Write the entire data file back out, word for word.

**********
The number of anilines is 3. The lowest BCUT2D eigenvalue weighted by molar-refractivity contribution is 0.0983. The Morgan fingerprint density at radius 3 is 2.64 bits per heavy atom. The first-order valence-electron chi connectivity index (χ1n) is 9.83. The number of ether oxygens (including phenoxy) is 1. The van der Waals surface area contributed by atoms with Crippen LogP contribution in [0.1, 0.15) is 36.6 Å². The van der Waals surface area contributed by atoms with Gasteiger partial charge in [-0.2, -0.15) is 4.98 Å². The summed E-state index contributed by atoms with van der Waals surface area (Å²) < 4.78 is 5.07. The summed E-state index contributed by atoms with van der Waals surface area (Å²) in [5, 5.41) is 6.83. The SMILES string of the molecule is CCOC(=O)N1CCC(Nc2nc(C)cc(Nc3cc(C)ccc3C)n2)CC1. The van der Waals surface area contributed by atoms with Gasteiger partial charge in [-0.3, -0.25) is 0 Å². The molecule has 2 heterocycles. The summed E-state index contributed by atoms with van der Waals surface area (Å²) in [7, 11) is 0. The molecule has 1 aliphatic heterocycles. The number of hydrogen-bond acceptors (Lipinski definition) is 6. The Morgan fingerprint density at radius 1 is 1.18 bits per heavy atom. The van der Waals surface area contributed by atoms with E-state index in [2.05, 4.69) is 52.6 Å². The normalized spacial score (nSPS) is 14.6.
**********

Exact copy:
The number of anilines is 3. The lowest BCUT2D eigenvalue weighted by molar-refractivity contribution is 0.0983. The Morgan fingerprint density at radius 3 is 2.64 bits per heavy atom. The first-order valence-electron chi connectivity index (χ1n) is 9.83. The number of ether oxygens (including phenoxy) is 1. The van der Waals surface area contributed by atoms with Crippen LogP contribution in [0.1, 0.15) is 36.6 Å². The van der Waals surface area contributed by atoms with Gasteiger partial charge in [-0.2, -0.15) is 4.98 Å². The summed E-state index contributed by atoms with van der Waals surface area (Å²) < 4.78 is 5.07. The summed E-state index contributed by atoms with van der Waals surface area (Å²) in [5, 5.41) is 6.83. The SMILES string of the molecule is CCOC(=O)N1CCC(Nc2nc(C)cc(Nc3cc(C)ccc3C)n2)CC1. The van der Waals surface area contributed by atoms with Gasteiger partial charge in [-0.3, -0.25) is 0 Å². The molecule has 2 heterocycles. The summed E-state index contributed by atoms with van der Waals surface area (Å²) in [7, 11) is 0. The molecule has 1 aliphatic heterocycles. The number of hydrogen-bond acceptors (Lipinski definition) is 6. The Morgan fingerprint density at radius 1 is 1.18 bits per heavy atom. The van der Waals surface area contributed by atoms with E-state index in [2.05, 4.69) is 52.6 Å². The normalized spacial score (nSPS) is 14.6.